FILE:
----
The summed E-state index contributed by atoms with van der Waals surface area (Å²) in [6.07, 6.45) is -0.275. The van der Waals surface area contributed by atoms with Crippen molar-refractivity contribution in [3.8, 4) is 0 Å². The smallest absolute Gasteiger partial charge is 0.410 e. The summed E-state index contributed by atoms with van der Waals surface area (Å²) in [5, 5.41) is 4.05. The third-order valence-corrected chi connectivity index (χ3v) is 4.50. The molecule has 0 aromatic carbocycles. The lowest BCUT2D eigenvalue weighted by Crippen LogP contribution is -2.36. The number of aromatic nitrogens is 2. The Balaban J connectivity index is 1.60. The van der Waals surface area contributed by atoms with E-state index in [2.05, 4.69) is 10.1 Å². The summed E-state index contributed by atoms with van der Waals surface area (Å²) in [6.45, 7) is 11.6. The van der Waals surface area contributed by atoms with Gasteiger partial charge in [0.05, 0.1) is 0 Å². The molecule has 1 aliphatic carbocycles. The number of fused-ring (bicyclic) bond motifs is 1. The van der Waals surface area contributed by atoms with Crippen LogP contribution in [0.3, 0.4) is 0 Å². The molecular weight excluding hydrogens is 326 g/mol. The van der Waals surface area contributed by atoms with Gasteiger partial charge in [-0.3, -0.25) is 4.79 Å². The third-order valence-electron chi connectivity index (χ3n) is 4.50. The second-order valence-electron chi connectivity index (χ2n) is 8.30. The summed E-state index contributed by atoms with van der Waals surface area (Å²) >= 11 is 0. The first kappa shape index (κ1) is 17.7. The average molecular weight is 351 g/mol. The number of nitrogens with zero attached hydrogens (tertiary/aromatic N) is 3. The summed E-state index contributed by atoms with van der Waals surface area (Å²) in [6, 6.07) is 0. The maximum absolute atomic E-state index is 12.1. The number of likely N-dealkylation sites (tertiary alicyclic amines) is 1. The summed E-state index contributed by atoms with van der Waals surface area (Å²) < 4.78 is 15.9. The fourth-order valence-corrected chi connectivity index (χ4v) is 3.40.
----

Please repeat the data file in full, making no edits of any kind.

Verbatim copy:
The summed E-state index contributed by atoms with van der Waals surface area (Å²) in [6.07, 6.45) is -0.275. The van der Waals surface area contributed by atoms with Crippen molar-refractivity contribution in [3.8, 4) is 0 Å². The smallest absolute Gasteiger partial charge is 0.410 e. The summed E-state index contributed by atoms with van der Waals surface area (Å²) in [5, 5.41) is 4.05. The third-order valence-corrected chi connectivity index (χ3v) is 4.50. The molecule has 0 aromatic carbocycles. The lowest BCUT2D eigenvalue weighted by Crippen LogP contribution is -2.36. The number of aromatic nitrogens is 2. The Balaban J connectivity index is 1.60. The van der Waals surface area contributed by atoms with E-state index in [2.05, 4.69) is 10.1 Å². The summed E-state index contributed by atoms with van der Waals surface area (Å²) in [6.45, 7) is 11.6. The van der Waals surface area contributed by atoms with Gasteiger partial charge in [0.05, 0.1) is 0 Å². The molecule has 1 aliphatic carbocycles. The number of fused-ring (bicyclic) bond motifs is 1. The van der Waals surface area contributed by atoms with Crippen LogP contribution in [0.3, 0.4) is 0 Å². The molecular weight excluding hydrogens is 326 g/mol. The van der Waals surface area contributed by atoms with Gasteiger partial charge in [-0.3, -0.25) is 4.79 Å². The third-order valence-electron chi connectivity index (χ3n) is 4.50. The second-order valence-electron chi connectivity index (χ2n) is 8.30. The summed E-state index contributed by atoms with van der Waals surface area (Å²) >= 11 is 0. The first kappa shape index (κ1) is 17.7. The average molecular weight is 351 g/mol. The number of nitrogens with zero attached hydrogens (tertiary/aromatic N) is 3. The summed E-state index contributed by atoms with van der Waals surface area (Å²) in [6, 6.07) is 0. The maximum absolute atomic E-state index is 12.1. The number of likely N-dealkylation sites (tertiary alicyclic amines) is 1. The summed E-state index contributed by atoms with van der Waals surface area (Å²) < 4.78 is 15.9. The fourth-order valence-corrected chi connectivity index (χ4v) is 3.40.